Astronomers have found the most powerful eruption in the universe using NASAs Chandra X-ray Observatory. A super massive black hole generated this eruption by growing at a remarkable rate. This discovery shows the enormous appetite of large black holes, and the profound impact they have on their surroundings.
This Chandra image shows two vast cavities - each 600,000 light years in diameter - in the hot, X-ray emitting gas that pervades the galaxy cluster MS 0735.6+7421 (MS 0735 for short).
The huge eruption was seen in a Chandra image of the hot, X-ray emitting gas of a galaxy cluster called MS 0735.6+7421. Two vast cavities extend away from the super massive black hole in the clusters central galaxy. The eruption, which has lasted for more than 100 million years, has generated the energy equivalent to hundreds of millions of gamma-ray bursts.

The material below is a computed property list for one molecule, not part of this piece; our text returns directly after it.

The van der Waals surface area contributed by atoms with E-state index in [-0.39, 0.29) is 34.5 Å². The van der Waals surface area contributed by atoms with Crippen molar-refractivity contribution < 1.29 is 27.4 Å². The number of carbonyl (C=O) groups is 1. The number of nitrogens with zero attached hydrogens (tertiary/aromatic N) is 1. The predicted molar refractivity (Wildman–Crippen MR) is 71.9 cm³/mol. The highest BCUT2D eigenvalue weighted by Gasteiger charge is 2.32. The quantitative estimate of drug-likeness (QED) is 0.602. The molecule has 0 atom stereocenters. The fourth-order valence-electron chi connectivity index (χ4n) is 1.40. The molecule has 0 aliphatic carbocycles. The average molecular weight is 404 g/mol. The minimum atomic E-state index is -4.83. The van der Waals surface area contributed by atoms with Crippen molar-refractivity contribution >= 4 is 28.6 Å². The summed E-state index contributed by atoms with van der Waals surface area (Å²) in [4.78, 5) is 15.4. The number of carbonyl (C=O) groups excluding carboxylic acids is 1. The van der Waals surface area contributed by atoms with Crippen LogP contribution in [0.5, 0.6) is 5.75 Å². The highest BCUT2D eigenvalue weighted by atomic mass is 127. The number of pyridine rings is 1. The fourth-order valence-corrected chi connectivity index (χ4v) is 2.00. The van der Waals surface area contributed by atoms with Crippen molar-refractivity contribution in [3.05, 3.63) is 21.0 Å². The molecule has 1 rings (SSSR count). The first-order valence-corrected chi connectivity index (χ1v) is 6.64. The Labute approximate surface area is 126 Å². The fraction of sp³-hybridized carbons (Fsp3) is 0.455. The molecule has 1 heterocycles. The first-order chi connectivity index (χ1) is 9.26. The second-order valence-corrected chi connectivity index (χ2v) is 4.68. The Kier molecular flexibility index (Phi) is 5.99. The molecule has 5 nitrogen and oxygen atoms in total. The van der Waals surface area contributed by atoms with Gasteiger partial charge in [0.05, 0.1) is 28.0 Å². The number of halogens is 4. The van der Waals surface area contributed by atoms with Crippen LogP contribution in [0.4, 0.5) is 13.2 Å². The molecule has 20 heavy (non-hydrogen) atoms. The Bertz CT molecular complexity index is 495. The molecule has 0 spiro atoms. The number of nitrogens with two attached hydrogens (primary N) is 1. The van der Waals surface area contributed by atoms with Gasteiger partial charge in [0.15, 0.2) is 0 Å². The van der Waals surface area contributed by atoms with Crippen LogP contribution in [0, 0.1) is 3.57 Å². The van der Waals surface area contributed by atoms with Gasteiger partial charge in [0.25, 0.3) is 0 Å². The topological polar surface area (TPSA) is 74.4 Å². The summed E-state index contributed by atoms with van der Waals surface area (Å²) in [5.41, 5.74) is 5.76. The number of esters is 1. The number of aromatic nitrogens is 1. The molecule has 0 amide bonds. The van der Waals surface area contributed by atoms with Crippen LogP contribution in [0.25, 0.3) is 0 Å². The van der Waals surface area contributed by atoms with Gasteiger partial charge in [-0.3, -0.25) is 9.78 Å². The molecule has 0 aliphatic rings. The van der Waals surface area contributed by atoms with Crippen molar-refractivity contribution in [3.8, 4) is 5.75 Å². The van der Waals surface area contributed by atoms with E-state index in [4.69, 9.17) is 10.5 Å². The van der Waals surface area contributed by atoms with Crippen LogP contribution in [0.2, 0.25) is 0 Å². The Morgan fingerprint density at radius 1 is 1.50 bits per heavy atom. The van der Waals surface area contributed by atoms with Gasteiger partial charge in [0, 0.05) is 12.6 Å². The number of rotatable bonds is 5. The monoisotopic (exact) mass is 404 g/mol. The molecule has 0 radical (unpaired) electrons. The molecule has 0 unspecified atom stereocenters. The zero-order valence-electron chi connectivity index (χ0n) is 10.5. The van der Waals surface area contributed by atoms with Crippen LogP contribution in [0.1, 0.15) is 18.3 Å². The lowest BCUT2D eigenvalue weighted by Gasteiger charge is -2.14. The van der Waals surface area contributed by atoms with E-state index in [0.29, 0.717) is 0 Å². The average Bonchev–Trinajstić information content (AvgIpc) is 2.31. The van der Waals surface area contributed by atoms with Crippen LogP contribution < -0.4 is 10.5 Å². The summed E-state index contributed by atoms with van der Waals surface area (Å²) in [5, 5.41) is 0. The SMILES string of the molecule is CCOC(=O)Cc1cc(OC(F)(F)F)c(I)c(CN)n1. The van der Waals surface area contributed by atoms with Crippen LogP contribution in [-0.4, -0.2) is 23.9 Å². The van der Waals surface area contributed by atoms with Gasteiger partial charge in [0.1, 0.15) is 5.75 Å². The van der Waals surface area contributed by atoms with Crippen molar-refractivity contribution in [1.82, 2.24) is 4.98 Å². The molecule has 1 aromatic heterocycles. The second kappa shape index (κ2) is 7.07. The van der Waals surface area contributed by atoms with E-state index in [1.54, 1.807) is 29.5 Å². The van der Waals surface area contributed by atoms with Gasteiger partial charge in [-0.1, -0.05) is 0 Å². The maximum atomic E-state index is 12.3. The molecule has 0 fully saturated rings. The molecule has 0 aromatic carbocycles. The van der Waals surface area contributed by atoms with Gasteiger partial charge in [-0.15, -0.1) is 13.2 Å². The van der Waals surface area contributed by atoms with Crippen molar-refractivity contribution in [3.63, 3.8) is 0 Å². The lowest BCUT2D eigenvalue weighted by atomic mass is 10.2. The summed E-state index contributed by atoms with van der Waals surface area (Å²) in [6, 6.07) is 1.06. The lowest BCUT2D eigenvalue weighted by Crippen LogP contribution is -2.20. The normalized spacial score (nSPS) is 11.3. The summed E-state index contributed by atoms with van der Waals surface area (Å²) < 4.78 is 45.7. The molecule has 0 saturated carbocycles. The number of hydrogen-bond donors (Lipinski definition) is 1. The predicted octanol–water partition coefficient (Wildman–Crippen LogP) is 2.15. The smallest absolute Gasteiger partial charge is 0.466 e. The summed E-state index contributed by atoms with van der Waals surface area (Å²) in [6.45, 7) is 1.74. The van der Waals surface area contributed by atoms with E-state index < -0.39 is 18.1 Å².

This event was caused by gravitational energy release, as enormous amounts of matter fell toward a black hole. Most of the matter was swallowed, but some of it was violently ejected before being captured by the black hole. "I was stunned to find that a mass of about 300 million suns was swallowed," said Brian McNamara of Ohio University in Athens. "This is as large as another super massive black hole." He is lead author of the study about the discovery, which is in the January 6, 2005, issue of Nature.
Megan Watzke | EurekAlert!
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